We are now seeing better spring weather with soil temperatures increasing and grass growth improving, writes Noel McNeill, CAFRE, beef and sheep adviser, Newry.
This grass growth will allow cows to be turned out with their calves if sufficient covers are available.
Before cows go out a few management points should be considered to help ensure a successful turnout.
Hypomagnesemia (grass tetany or staggers) can be a problem in suckler cows in early spring as demand for magnesium (Mg) in cows producing milk for newly born calves will be high.
Most of this increased magnesium requirement must come through the diet as magnesium stored by the animal is released slowly.
The most obvious symptoms of tetany are muscle twitching, staggering, animal collapsed and lying flat on the ground with its head thrown back.
Not all cows will display these symptoms before collapse and death. Grass tetany is very dangerous and can be fatal. Calling a vet as soon as it is suspected is absolutely essential.
As the cows need for magnesium is increased any decrease in intake can lead to grass tetany.
Plan to get freshly calved cows out to grass as soon as possible now that the weather and ground conditions have improved.
Reduced Mg uptake
Factors influencing reducing Mg uptake include:
- Changeable spring weather, particularly cold wet spells, reducing intake while at the same time increasing energy demand;
- Rapidly growing lush swards which have received high levels of nitrogen (N) fertiliser are lower in fibre, resulting in faster rate of passage through the gut, reducing the time for Mg uptake;
- High levels of potassium (K) in the sward can reduce the availability of Mg in the grass;
- As the spring breeding season begins and cows begin showing signs of oestrus increased activity coupled with lower intakes during the oestrus period will increase the risk of grass tetany.
There are a number of actions that can be taken to increase the intake of magnesium and strategies to decrease the risk. They include:
- Do not put on too much nitrogen in one application for grazing fields;
- Split applications of K over the grazing season. This will decrease the chance of locking up the Mg in the grass, and in turn, lower the risk of grass tetany;
- Avoid grazing fields that have been fertilised for silage or any pasture that received high amounts of K fertiliser;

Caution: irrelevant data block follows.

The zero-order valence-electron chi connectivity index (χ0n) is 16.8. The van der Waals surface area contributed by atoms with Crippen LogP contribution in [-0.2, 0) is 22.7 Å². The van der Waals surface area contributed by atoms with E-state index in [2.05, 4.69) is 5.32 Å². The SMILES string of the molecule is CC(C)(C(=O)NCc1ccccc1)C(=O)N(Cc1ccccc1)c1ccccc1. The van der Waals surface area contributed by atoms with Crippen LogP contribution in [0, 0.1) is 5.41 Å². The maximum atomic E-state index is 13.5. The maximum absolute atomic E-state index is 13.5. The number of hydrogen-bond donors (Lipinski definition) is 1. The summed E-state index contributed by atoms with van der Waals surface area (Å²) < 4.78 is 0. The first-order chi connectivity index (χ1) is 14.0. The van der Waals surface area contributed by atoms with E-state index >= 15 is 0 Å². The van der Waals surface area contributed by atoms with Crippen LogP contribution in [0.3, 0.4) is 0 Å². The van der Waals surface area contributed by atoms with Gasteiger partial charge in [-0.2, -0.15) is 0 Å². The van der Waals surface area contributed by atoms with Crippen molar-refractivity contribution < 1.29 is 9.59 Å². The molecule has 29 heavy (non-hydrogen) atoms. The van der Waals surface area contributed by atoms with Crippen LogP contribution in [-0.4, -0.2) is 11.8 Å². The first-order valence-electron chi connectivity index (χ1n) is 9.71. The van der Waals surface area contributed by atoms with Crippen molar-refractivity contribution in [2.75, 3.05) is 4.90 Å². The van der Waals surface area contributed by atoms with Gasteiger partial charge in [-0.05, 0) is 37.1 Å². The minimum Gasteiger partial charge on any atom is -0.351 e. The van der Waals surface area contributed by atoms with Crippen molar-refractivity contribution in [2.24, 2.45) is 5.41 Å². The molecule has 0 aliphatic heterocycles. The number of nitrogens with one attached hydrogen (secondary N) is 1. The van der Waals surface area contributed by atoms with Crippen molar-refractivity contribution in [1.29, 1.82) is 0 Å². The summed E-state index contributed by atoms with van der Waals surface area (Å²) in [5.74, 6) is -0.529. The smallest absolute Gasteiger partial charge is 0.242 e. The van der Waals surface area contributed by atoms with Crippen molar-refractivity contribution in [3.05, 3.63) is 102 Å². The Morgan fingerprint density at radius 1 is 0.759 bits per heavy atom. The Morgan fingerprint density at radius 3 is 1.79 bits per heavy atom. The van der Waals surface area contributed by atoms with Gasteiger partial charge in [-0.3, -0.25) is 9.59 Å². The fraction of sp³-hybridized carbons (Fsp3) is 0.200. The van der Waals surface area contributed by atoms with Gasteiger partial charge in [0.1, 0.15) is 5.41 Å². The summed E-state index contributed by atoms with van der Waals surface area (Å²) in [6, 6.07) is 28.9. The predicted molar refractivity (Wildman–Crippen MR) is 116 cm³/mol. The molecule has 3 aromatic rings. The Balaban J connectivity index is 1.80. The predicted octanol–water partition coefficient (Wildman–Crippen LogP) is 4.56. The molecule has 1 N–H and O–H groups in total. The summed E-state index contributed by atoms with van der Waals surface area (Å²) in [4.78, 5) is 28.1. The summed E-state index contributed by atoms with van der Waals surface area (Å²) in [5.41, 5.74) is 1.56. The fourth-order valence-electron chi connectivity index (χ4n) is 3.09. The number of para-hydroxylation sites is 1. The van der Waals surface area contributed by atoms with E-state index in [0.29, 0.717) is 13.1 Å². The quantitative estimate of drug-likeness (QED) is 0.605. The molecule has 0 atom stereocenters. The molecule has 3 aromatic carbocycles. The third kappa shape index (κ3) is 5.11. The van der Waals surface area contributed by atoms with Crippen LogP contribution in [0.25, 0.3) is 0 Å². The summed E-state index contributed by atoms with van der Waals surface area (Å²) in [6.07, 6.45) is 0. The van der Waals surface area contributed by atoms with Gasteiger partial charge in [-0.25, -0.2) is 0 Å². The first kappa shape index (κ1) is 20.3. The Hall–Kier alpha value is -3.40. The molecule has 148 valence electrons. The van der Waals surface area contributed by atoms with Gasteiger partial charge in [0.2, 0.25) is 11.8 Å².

- Giving free access to Mg minerals. This can be via licks or dusting of paddocks with a magnesium-based powder pre grazing. Licks are a good source of Mg but there is still a risk some cows will not avail of these;
- Use pre or post-calving boluses, taking veterinary and manufacturer advice on the timing of administration;
- Buffer feeding hay or straw when on fresh pastures will increase the fibre content of the diet to slow rumen passage of nutrients in the grass. There is, however, still a risk of cows not eating this fibre.
There are many other ways which magnesium intake can be increased and the risk of grass tetany can be reduced.
However, even with all of these put into practice there is still always a chance cows can be susceptible during high periods of stress and changing conditions.
If a cow does exhibit signs of grass tetany it is important to contact your veterinary surgeon for help as soon as possible.
As we see, the better weather conditions calves will be turned out a lot earlier; this is good practice as it lowers the risk of contracting disease in the calving pens.
However, calves should still be checked as regularly as possible, and at least twice-daily, for signs of scours, joint ill and pneumonia.
This regular checking will allow for early detection and early treatment. The earliest possible intervention will increase the chances of a successful treatment.
Calves should be tagged as soon as possible after birth to allow early detection and removal of BVD positive Permanently Infected (PI) calves.
Colostrum intake is the foundation for healthy calves. Keep a very close watch on calves that have been slow to suckle.
Consult your vet and follow your animal health plan for timing of vaccination for pneumonia and clostridial diseases and deliver these vaccinations as soon as possible.
Cow & Bull Health
Cows should receive their BVD booster vaccine at least one month before the breeding season commences, cows can also receive their leptospirosis vaccine at the same time.
If heifers are being kept for breeding they will need a two dose programme three to six weeks apart, with the second shot administered well in advance of the start of breeding.
If more than one bull is being used on the farm it is a good time to split cows into their relevant breeding groups which will reduce the need for any more stress further into the season.
Bulls will soon be called back into service. It is important at this time to give your bull a good check over.
Pay particular attention to the bull’s feet. A lame bull during the breeding season can have detrimental effects on conception rates and calving spread, both of which will impact profit next year.
Bulls must be in good condition when introduced to the cows as they will lose condition during the breeding season.
Spring-time and cattle going to grass will be a relief for farmers with labour reducing as we start to come to the end of the spring calving period. However, it is not time to be complacent.
Cows and calves should be regularly checked, and health and feeding plans kept up to date to increase the likelihood of a stress-free turnout and to keep animals healthy and productive.